After looking for a local private hospital, we called ahead and drove to Pampanga. We gave the hospital minimum details because we had little choice left, and I needed help. Thankfully they agreed to let me stay, so we drove to the hospital, and I was in an indoor triage area with air-conditioning.
I told them my chest was tight, and they thought I had a heart attack, so I received an EKG, which left severe bruising on my chest. They gave me heart medicine when something showed up in the EKG. I was still having trouble breathing, so they finally gave me a breathing treatment.
After two minutes on the nebulizer, I was starting to come back to reality. I could breathe again after having days of fighting to live with little oxygen. They admitted me to the hospital for heart problems.
The hospital staff inserted an IV port in the same vain the previous hospital did. I had not eaten or drunk anything for the last 72 hours. I was dehydrated, so they finely took blood to see what was going on. In America, one of the first things that are completed is a blood test.
After a day and a half of being treated for a heart problem, the hospital did a 2D Echo and found nothing wrong with my strong heart. The doctor suggested a Pulmonologist, so I switched doctors and started to feel better after receiving an x-ray and new medicine. The hospital was on the right track now.
The hospital also did a blood test for Covid, and the test returned positive, so I needed a swab test. I received my swab test at 10 PM that night and waited a day for the negative results. Covid so blinds Doctors that they think everyone has it. Covid is not as bad as everyone is considering, and many people are dying because doctors are not treating patients for actual ailments.
So I didn’t have pneumonia (public hospital) or heart issues (private hospital), or Covid (all hospitals).
Hospital Bill Stress
Each day I needed to pay a partial payment while fighting for my life. The staff in charge of fees was always knocking on the door, wondering when the amount would arrive. After a couple of days, I ran out of cash, and my card wouldn’t work because they used old technology.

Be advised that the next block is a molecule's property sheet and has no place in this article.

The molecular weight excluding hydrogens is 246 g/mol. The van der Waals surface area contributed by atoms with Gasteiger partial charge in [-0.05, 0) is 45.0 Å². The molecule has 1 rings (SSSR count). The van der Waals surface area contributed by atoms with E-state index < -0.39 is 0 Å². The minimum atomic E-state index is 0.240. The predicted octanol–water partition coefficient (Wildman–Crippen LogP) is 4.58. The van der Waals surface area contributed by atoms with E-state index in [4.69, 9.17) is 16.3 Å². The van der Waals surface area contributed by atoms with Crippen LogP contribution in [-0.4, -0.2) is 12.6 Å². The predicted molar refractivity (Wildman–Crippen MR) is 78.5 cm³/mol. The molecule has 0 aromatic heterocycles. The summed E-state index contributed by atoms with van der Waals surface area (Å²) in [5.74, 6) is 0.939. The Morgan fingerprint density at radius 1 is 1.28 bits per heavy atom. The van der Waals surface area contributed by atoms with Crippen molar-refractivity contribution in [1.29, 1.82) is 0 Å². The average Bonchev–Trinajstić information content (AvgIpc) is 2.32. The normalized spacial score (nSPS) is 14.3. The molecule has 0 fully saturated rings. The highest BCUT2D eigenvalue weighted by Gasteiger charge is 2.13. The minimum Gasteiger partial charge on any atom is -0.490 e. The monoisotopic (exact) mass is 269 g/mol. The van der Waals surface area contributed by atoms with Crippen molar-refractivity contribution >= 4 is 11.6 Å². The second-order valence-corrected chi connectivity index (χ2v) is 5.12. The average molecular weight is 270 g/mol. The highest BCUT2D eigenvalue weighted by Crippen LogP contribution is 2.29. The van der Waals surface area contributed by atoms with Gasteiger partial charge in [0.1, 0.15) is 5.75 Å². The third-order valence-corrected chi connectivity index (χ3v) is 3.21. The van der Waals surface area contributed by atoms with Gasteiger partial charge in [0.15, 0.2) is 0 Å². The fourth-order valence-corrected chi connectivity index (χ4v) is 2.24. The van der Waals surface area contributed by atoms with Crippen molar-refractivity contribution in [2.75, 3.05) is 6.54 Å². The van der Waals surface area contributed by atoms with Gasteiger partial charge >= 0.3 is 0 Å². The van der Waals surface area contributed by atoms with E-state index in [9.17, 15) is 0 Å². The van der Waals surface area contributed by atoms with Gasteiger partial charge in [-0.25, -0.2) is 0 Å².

They wanted my wife to go out and get money even though we were under Covid watch. I told the nurse, and she put a stop to that.
The billing department then wanted someone from our family to drive 1.5 hours to pay the bill. I refused this request and told them to update their payment equipment so modern cards would work. They, in turn, refused my request, so I made them wait for their 7% daily.
Two More Days
After another two days, my lungs were becoming clear. The medicine and breathing treatments were working, and I was feeling good. On day 4, I received another x-ray which showed 90% clear. I was ready to exit the hospital with a signed paper showing I didn’t have Covid.
The doctor released me, and it took hours for the paperwork, payments, and medicine list to be complete. Just like an American hospital, the last thing to go is your IV. When they took out the IV, I knew I was free again.
Thankful, I got through everything without catching Covid, I stepped into the wheelchair, and two men took me down the sloped corridor because there is no elevator. Each guy has muscles because they carry everything up.
After such an eventful time, my recovery has been slow. I have so many medicines for breathing that I’m always taking something. I believe overprescribed the best word because several of the drugs do the same thing. I’m feeling better, so I may as well do as the doctor wants. I’ll have a follow-up visit in a few days. I hope that some of the medicines are removed after the visit.
Read about a Philippines Private Resort here.
Read about my first follow-up doctor appointment here.
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Have you been to a Philippine hospital? Have you needed a hospital stay? Let me know your story in the comment section below.